While the myriad of regulations do not dictate what security technologies companies need to set in place, they all demand that business and customer data are adequately guarded.
While it is not possible to eliminate risk, clearly more needs to be done by organisations to reach a higher level of security to protect their intellectual property and their customers’ personally identifiable information. The level of diligence organisations place on securing their business-technology systems simply isn’t high enough—and is one of the primary reasons identity theft cases are soaring. Organisations need to re-evaluate their approach to information security, consider new tactics for protecting digital assets and, most importantly, the trust of their suppliers, partners, shareholders, and customers.
ORGANISATIONS NEED TO GET BACK TO BASICS
To turn the tide on the skyrocketing lack of trust customers have toward the way enterprises protect their personal information, organisations need to instil security awareness throughout their enterprises. Security culture within an organisation needs to flow from the top down: CEOs, boards of directors, and senior management need to make it clear that information security needs to be an integral part of their daily operations, and that IT security initiatives must be closely aligned with business objectives. Without senior management providing strong security governance, insiders abusing IT resources, system breaches, and careless handling of customer information will continue to proliferate at an alarming rate. Security policy can’t be static; information security policies and procedures need to be dynamic, living documents that are continuously refreshed as both technology, computing infrastructures, and business environments evolve.
In a successful information security program, all three pillars—people, process, and technology must be strong. Senior management lip-service to the importance of security, and the protection of the customer information they are entrusted to secure, no longer suffice. The continuous spate of data breaches clearly shows that simply investing in conventional defences such as anti-virus programs, content filtering, firewalls, identity-management, and intrusion detection and prevention systems aren’t enough. Not enough attention is being placed on the other two pillars of security:
- People (security training and awareness), and
- Process and procedure (security policy),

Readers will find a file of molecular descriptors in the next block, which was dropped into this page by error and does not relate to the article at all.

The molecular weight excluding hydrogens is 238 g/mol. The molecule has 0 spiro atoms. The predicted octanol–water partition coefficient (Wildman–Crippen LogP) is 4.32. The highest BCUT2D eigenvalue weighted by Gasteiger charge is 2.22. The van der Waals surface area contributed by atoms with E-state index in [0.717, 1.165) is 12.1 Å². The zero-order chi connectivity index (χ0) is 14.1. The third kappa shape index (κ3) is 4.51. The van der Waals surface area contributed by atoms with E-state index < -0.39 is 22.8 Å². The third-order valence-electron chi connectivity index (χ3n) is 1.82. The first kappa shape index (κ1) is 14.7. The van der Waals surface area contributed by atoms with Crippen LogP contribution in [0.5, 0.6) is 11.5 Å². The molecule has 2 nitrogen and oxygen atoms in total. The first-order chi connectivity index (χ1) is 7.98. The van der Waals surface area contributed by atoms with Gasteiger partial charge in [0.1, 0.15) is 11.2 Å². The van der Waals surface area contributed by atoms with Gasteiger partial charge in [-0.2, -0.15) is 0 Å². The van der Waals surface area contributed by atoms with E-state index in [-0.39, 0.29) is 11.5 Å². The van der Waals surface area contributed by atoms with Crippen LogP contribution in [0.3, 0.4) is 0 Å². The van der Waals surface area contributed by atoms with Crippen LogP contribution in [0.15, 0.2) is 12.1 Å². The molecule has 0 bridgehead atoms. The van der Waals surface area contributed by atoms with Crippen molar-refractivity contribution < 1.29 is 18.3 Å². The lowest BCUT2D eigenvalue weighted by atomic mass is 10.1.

and no amount of investment in security technologies will make up the difference in the equation.
According to Ernst &Young’s 2004 Global Information Security Survey, less than half their respondents provide regular IT security training to their employees. Only one fifth of respondents believe their enterprises view IT security as a CEO-level priority. The 2004 Computer Security Institute/FBI Computer Crime and Security Survey, which queried nearly 500 organisations with arguably the most sophisticated IT security programs, revealed that, on average, all the respondents believed their organisations invested inadequately in security awareness programs. And these organisations invest heavily in many conventional security defences: anti-virus programs (99 percent), firewalls (98 percent), server-based access control lists (71 percent), and IDS systems (68 percent). One of the most startling statistics from the survey is that even these companies fail to invest in encryption solutions, with only 64 percent encrypting data in transit, and 42 percent using encryption to protect stored files. This raises concerns about just how seriously companies take the task of protecting their own information and the information of their customers’.
INFORMATION SECURITY BEST PRACTICES
Information security managers are well aware of the best practices outlined below. But the question remains: Why aren’t companies better able to secure their intellectual property and the sensitive information they hold about their customers?
Because attaining adequate levels of security is extremely challenging and requires a daily enterprise-wide commitment starting at the highest levels of management. While there is no IT security cure-all, information is ubiquitous, and since organisations will continue to increasingly inter-connect their customers, partners, and suppliers to their business-technology systems more must be done. The biggest obstacles to IT security within organisations today are the lack of senior managements’ commitment...